My collection of samizdat tools is growing nicely. When I shape
handles, I test the grip as I go. They fit my hand, feel good and work
I'm currently squaring up stock for a large frame saw (uses the long
Woodcraft blades). I'm considering trying a more extreme handle shape,
like modern molded plastic handles, with, e.g., a flare over the thumb.
Have any of you tried such shapes? I understand (having just made a
couple) why old saws have handles shaped the way they are.
I made some chip carving knives a while ago with handles shaped for
my finger joints. The resulting handles look organic and radically
asymmetric. They are a joy to use. I'm looking for some shared
experiences with larger tools, which will need a power grip instead of a
On Thu, 10 Jun 2004 09:02:14 -0500, Australopithecus scobis
Huh? WTF are samizdat tools? google shows a bunch of hits for
programming stuf but no physical tooling..... and this:
Samizdat /n. a system of clandestine publication of banned literature
in the USSR
[Russ.,= self-publishing house]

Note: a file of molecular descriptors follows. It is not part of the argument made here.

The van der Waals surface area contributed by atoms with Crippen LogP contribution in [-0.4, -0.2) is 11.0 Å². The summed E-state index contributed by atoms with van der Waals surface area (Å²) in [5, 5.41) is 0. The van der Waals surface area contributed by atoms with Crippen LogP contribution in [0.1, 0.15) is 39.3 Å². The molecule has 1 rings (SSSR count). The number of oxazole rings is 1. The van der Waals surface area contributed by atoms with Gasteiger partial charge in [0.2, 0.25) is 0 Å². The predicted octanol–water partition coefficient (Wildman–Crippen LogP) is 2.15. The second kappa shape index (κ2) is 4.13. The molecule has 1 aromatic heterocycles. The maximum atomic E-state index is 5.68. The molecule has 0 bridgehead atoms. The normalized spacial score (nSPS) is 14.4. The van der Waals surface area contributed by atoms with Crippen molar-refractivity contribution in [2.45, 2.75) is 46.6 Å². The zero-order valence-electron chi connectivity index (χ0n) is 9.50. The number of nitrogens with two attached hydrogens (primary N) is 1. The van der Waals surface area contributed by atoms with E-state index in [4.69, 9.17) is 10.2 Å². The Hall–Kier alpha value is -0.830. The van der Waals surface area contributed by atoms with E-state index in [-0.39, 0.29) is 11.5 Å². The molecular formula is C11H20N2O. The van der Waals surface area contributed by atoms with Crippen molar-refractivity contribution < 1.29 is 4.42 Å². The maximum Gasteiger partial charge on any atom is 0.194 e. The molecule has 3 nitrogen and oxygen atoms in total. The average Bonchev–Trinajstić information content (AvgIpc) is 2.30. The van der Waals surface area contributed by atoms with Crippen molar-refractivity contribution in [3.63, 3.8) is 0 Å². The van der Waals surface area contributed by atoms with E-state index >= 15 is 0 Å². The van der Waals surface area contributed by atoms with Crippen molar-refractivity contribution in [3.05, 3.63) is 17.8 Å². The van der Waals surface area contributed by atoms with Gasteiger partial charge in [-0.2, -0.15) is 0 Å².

comfort happens where the hand meets the tool when the tool meets the
never for a bow saw, but I have borrowed shapes from antique handsaw
handles for other tools with good results.
If you're going to be pushing the tool for extended periods wrist
angle and grip volume become important.
I'd be interested to see pictures of some of your tool handles. if you
can, please post some on ABPW...
I have a collection of samizdat tools too. You know... the inexpensive
tool from harbor fright that look zakley samizdat spensive tool from the
snapon driver guy.
For the humor impared: [exactly "the same as that" expensive]
I think you'll find that you'll be gripping the frame saw in
different places so one molded type grip will work great
for that grip but be an irritant for others. Suggest making
a quick and dirty prototype, use it for the kinds of cuts
you make and then figure out where and how you want
the ergo-gripping places.
BTW - by carving/filing/sanding a one position ergo
grip into your saw, it's easy to get it wrong. When you
use the tool, the ergo grip then works against you.
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